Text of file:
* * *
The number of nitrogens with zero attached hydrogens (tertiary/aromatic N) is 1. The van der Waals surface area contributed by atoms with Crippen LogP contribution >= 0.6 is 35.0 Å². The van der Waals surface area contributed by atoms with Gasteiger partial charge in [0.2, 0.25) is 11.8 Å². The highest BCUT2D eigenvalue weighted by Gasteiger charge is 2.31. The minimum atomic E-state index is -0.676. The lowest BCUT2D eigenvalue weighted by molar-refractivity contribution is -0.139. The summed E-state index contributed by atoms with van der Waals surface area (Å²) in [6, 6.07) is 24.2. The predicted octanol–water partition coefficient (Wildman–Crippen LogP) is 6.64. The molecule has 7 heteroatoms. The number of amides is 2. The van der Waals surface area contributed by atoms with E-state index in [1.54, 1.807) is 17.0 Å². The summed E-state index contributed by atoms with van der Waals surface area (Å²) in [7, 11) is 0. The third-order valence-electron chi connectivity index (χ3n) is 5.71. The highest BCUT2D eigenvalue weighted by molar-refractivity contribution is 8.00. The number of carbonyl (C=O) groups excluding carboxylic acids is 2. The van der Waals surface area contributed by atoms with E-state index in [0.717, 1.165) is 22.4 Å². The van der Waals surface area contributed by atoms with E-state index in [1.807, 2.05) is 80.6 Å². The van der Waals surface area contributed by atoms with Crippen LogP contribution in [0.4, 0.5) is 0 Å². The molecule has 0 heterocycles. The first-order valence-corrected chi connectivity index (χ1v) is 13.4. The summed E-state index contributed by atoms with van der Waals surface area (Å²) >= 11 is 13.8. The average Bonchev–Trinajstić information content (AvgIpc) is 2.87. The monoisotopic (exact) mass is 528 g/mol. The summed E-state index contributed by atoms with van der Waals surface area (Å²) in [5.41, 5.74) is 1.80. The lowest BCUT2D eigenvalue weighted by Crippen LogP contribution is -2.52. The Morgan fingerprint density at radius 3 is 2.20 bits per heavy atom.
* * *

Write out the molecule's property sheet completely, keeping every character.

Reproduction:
The number of nitrogens with zero attached hydrogens (tertiary/aromatic N) is 1. The van der Waals surface area contributed by atoms with Crippen LogP contribution >= 0.6 is 35.0 Å². The van der Waals surface area contributed by atoms with Gasteiger partial charge in [0.2, 0.25) is 11.8 Å². The highest BCUT2D eigenvalue weighted by Gasteiger charge is 2.31. The minimum atomic E-state index is -0.676. The lowest BCUT2D eigenvalue weighted by molar-refractivity contribution is -0.139. The summed E-state index contributed by atoms with van der Waals surface area (Å²) in [6, 6.07) is 24.2. The predicted octanol–water partition coefficient (Wildman–Crippen LogP) is 6.64. The molecule has 7 heteroatoms. The number of amides is 2. The van der Waals surface area contributed by atoms with E-state index in [1.54, 1.807) is 17.0 Å². The summed E-state index contributed by atoms with van der Waals surface area (Å²) in [7, 11) is 0. The third-order valence-electron chi connectivity index (χ3n) is 5.71. The highest BCUT2D eigenvalue weighted by molar-refractivity contribution is 8.00. The number of carbonyl (C=O) groups excluding carboxylic acids is 2. The van der Waals surface area contributed by atoms with E-state index in [0.717, 1.165) is 22.4 Å². The van der Waals surface area contributed by atoms with E-state index in [1.807, 2.05) is 80.6 Å². The van der Waals surface area contributed by atoms with Crippen LogP contribution in [0.4, 0.5) is 0 Å². The molecule has 0 heterocycles. The first-order valence-corrected chi connectivity index (χ1v) is 13.4. The summed E-state index contributed by atoms with van der Waals surface area (Å²) >= 11 is 13.8. The average Bonchev–Trinajstić information content (AvgIpc) is 2.87. The monoisotopic (exact) mass is 528 g/mol. The summed E-state index contributed by atoms with van der Waals surface area (Å²) in [5.41, 5.74) is 1.80. The lowest BCUT2D eigenvalue weighted by Crippen LogP contribution is -2.52. The Morgan fingerprint density at radius 3 is 2.20 bits per heavy atom.